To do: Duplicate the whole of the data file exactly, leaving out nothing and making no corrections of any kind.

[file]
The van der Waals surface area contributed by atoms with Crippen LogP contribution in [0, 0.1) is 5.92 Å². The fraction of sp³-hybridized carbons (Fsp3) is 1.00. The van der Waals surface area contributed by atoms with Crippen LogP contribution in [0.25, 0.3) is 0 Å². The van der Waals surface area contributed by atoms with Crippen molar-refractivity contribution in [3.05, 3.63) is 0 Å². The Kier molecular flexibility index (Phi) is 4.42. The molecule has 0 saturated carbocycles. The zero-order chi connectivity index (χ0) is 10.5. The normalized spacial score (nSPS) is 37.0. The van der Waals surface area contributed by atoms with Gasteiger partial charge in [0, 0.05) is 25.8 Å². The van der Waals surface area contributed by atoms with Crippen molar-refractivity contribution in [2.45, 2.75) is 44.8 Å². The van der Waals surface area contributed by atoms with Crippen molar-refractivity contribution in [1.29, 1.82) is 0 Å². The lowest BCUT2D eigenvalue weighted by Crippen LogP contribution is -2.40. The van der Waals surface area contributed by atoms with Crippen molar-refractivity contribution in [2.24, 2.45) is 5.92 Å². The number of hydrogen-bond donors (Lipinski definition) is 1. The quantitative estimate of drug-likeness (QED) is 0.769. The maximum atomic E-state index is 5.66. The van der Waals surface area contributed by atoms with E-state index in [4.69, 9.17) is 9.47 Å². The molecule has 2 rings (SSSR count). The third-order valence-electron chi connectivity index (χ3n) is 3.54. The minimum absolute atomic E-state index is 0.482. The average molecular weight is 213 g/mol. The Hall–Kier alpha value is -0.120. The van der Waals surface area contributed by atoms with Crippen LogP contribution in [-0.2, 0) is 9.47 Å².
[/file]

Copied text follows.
The van der Waals surface area contributed by atoms with Crippen LogP contribution in [0, 0.1) is 5.92 Å². The fraction of sp³-hybridized carbons (Fsp3) is 1.00. The van der Waals surface area contributed by atoms with Crippen LogP contribution in [0.25, 0.3) is 0 Å². The van der Waals surface area contributed by atoms with Crippen molar-refractivity contribution in [3.05, 3.63) is 0 Å². The Kier molecular flexibility index (Phi) is 4.42. The molecule has 0 saturated carbocycles. The zero-order chi connectivity index (χ0) is 10.5. The normalized spacial score (nSPS) is 37.0. The van der Waals surface area contributed by atoms with Gasteiger partial charge in [0, 0.05) is 25.8 Å². The van der Waals surface area contributed by atoms with Crippen molar-refractivity contribution in [2.45, 2.75) is 44.8 Å². The van der Waals surface area contributed by atoms with Crippen molar-refractivity contribution in [1.29, 1.82) is 0 Å². The lowest BCUT2D eigenvalue weighted by Crippen LogP contribution is -2.40. The van der Waals surface area contributed by atoms with Crippen molar-refractivity contribution in [2.24, 2.45) is 5.92 Å². The number of hydrogen-bond donors (Lipinski definition) is 1. The quantitative estimate of drug-likeness (QED) is 0.769. The maximum atomic E-state index is 5.66. The van der Waals surface area contributed by atoms with E-state index in [4.69, 9.17) is 9.47 Å². The molecule has 2 rings (SSSR count). The third-order valence-electron chi connectivity index (χ3n) is 3.54. The minimum absolute atomic E-state index is 0.482. The average molecular weight is 213 g/mol. The Hall–Kier alpha value is -0.120. The van der Waals surface area contributed by atoms with Crippen LogP contribution in [-0.2, 0) is 9.47 Å².